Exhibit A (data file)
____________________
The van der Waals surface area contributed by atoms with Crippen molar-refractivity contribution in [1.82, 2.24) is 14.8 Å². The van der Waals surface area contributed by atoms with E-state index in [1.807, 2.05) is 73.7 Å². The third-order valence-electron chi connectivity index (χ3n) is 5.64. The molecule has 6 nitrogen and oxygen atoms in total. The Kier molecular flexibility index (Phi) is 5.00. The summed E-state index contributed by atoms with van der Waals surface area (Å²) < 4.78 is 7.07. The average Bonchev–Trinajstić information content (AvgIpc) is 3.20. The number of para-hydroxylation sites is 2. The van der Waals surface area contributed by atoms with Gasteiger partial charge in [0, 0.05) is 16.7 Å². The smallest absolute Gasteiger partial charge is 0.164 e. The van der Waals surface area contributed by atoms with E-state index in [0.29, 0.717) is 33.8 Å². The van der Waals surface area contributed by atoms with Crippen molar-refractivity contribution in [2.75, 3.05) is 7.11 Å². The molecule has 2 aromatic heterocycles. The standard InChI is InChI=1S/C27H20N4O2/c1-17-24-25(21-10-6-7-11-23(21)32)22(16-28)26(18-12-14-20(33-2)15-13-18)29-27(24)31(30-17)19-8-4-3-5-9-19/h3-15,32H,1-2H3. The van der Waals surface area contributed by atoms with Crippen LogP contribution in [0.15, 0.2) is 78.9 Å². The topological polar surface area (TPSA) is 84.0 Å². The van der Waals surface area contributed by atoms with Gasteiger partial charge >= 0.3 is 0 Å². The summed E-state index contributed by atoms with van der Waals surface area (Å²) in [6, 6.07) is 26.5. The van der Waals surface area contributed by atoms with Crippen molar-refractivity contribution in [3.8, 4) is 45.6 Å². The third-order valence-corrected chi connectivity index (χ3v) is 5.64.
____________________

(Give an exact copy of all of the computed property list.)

The van der Waals surface area contributed by atoms with Crippen molar-refractivity contribution in [1.82, 2.24) is 14.8 Å². The van der Waals surface area contributed by atoms with E-state index in [1.807, 2.05) is 73.7 Å². The third-order valence-electron chi connectivity index (χ3n) is 5.64. The molecule has 6 nitrogen and oxygen atoms in total. The Kier molecular flexibility index (Phi) is 5.00. The summed E-state index contributed by atoms with van der Waals surface area (Å²) < 4.78 is 7.07. The average Bonchev–Trinajstić information content (AvgIpc) is 3.20. The number of para-hydroxylation sites is 2. The van der Waals surface area contributed by atoms with Gasteiger partial charge in [0, 0.05) is 16.7 Å². The smallest absolute Gasteiger partial charge is 0.164 e. The van der Waals surface area contributed by atoms with E-state index in [0.29, 0.717) is 33.8 Å². The van der Waals surface area contributed by atoms with Crippen molar-refractivity contribution in [2.75, 3.05) is 7.11 Å². The molecule has 2 aromatic heterocycles. The standard InChI is InChI=1S/C27H20N4O2/c1-17-24-25(21-10-6-7-11-23(21)32)22(16-28)26(18-12-14-20(33-2)15-13-18)29-27(24)31(30-17)19-8-4-3-5-9-19/h3-15,32H,1-2H3. The van der Waals surface area contributed by atoms with Crippen LogP contribution in [0.15, 0.2) is 78.9 Å². The topological polar surface area (TPSA) is 84.0 Å². The van der Waals surface area contributed by atoms with Gasteiger partial charge >= 0.3 is 0 Å². The summed E-state index contributed by atoms with van der Waals surface area (Å²) in [6, 6.07) is 26.5. The van der Waals surface area contributed by atoms with Crippen molar-refractivity contribution in [3.8, 4) is 45.6 Å². The third-order valence-corrected chi connectivity index (χ3v) is 5.64.